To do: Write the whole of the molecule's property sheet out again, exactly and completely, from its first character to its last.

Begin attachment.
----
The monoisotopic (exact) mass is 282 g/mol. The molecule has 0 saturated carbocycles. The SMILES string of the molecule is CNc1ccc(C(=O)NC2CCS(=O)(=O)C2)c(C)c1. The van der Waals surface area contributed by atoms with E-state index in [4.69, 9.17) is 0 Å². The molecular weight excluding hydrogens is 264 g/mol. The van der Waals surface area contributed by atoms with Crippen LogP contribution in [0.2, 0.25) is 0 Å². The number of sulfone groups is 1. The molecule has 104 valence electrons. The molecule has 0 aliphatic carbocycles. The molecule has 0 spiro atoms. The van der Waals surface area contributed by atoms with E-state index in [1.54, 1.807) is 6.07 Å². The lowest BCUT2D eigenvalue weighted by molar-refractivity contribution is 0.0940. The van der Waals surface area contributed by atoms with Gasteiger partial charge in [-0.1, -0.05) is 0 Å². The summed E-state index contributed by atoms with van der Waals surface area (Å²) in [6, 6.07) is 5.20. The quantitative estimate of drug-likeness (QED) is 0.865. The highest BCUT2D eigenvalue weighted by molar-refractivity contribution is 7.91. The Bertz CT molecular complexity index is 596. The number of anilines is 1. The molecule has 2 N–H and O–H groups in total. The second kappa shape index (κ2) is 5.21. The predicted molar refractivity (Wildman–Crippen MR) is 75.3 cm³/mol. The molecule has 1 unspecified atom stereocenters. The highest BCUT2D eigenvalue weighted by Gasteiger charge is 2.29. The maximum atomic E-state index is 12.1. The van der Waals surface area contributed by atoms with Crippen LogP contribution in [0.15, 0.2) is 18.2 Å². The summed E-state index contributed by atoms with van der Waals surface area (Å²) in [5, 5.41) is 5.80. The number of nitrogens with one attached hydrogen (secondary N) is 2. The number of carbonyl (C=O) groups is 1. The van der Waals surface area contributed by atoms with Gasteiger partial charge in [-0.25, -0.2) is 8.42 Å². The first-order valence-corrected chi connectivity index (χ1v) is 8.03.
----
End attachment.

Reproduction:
The monoisotopic (exact) mass is 282 g/mol. The molecule has 0 saturated carbocycles. The SMILES string of the molecule is CNc1ccc(C(=O)NC2CCS(=O)(=O)C2)c(C)c1. The van der Waals surface area contributed by atoms with E-state index in [4.69, 9.17) is 0 Å². The molecular weight excluding hydrogens is 264 g/mol. The van der Waals surface area contributed by atoms with Crippen LogP contribution in [0.2, 0.25) is 0 Å². The number of sulfone groups is 1. The molecule has 104 valence electrons. The molecule has 0 aliphatic carbocycles. The molecule has 0 spiro atoms. The van der Waals surface area contributed by atoms with E-state index in [1.54, 1.807) is 6.07 Å². The lowest BCUT2D eigenvalue weighted by molar-refractivity contribution is 0.0940. The van der Waals surface area contributed by atoms with Gasteiger partial charge in [-0.1, -0.05) is 0 Å². The summed E-state index contributed by atoms with van der Waals surface area (Å²) in [6, 6.07) is 5.20. The quantitative estimate of drug-likeness (QED) is 0.865. The highest BCUT2D eigenvalue weighted by molar-refractivity contribution is 7.91. The Bertz CT molecular complexity index is 596. The number of anilines is 1. The molecule has 2 N–H and O–H groups in total. The second kappa shape index (κ2) is 5.21. The predicted molar refractivity (Wildman–Crippen MR) is 75.3 cm³/mol. The molecule has 1 unspecified atom stereocenters. The highest BCUT2D eigenvalue weighted by Gasteiger charge is 2.29. The maximum atomic E-state index is 12.1. The van der Waals surface area contributed by atoms with Crippen LogP contribution in [0.15, 0.2) is 18.2 Å². The summed E-state index contributed by atoms with van der Waals surface area (Å²) in [5, 5.41) is 5.80. The number of nitrogens with one attached hydrogen (secondary N) is 2. The number of carbonyl (C=O) groups is 1. The van der Waals surface area contributed by atoms with Gasteiger partial charge in [-0.25, -0.2) is 8.42 Å². The first-order valence-corrected chi connectivity index (χ1v) is 8.03.